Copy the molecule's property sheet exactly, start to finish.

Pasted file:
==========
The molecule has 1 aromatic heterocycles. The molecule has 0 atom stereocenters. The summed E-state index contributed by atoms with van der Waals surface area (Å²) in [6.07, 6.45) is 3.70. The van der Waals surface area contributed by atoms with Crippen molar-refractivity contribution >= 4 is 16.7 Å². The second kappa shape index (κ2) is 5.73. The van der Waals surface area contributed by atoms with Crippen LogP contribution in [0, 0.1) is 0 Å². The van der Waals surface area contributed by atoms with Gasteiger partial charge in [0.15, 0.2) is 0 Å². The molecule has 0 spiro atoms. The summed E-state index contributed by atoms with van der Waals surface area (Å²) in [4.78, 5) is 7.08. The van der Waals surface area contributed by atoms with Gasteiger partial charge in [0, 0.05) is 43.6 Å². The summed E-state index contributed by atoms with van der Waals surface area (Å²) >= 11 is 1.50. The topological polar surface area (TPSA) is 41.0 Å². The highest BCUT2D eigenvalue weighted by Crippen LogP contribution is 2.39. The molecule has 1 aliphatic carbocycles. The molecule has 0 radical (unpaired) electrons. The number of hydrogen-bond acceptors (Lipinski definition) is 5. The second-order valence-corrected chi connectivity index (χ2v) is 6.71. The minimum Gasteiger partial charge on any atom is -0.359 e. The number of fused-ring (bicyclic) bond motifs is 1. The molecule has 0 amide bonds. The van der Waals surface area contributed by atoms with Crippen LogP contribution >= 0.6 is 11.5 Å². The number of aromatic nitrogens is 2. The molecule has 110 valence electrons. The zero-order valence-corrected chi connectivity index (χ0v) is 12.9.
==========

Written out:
The molecule has 1 aromatic heterocycles. The molecule has 0 atom stereocenters. The summed E-state index contributed by atoms with van der Waals surface area (Å²) in [6.07, 6.45) is 3.70. The van der Waals surface area contributed by atoms with Crippen molar-refractivity contribution >= 4 is 16.7 Å². The second kappa shape index (κ2) is 5.73. The van der Waals surface area contributed by atoms with Crippen LogP contribution in [0, 0.1) is 0 Å². The van der Waals surface area contributed by atoms with Gasteiger partial charge in [0.15, 0.2) is 0 Å². The molecule has 0 spiro atoms. The summed E-state index contributed by atoms with van der Waals surface area (Å²) in [4.78, 5) is 7.08. The van der Waals surface area contributed by atoms with Gasteiger partial charge in [0, 0.05) is 43.6 Å². The summed E-state index contributed by atoms with van der Waals surface area (Å²) >= 11 is 1.50. The topological polar surface area (TPSA) is 41.0 Å². The highest BCUT2D eigenvalue weighted by Crippen LogP contribution is 2.39. The molecule has 1 aliphatic carbocycles. The molecule has 0 radical (unpaired) electrons. The number of hydrogen-bond acceptors (Lipinski definition) is 5. The second-order valence-corrected chi connectivity index (χ2v) is 6.71. The minimum Gasteiger partial charge on any atom is -0.359 e. The number of fused-ring (bicyclic) bond motifs is 1. The molecule has 0 amide bonds. The van der Waals surface area contributed by atoms with Crippen LogP contribution >= 0.6 is 11.5 Å². The number of aromatic nitrogens is 2. The molecule has 110 valence electrons. The zero-order valence-corrected chi connectivity index (χ0v) is 12.9.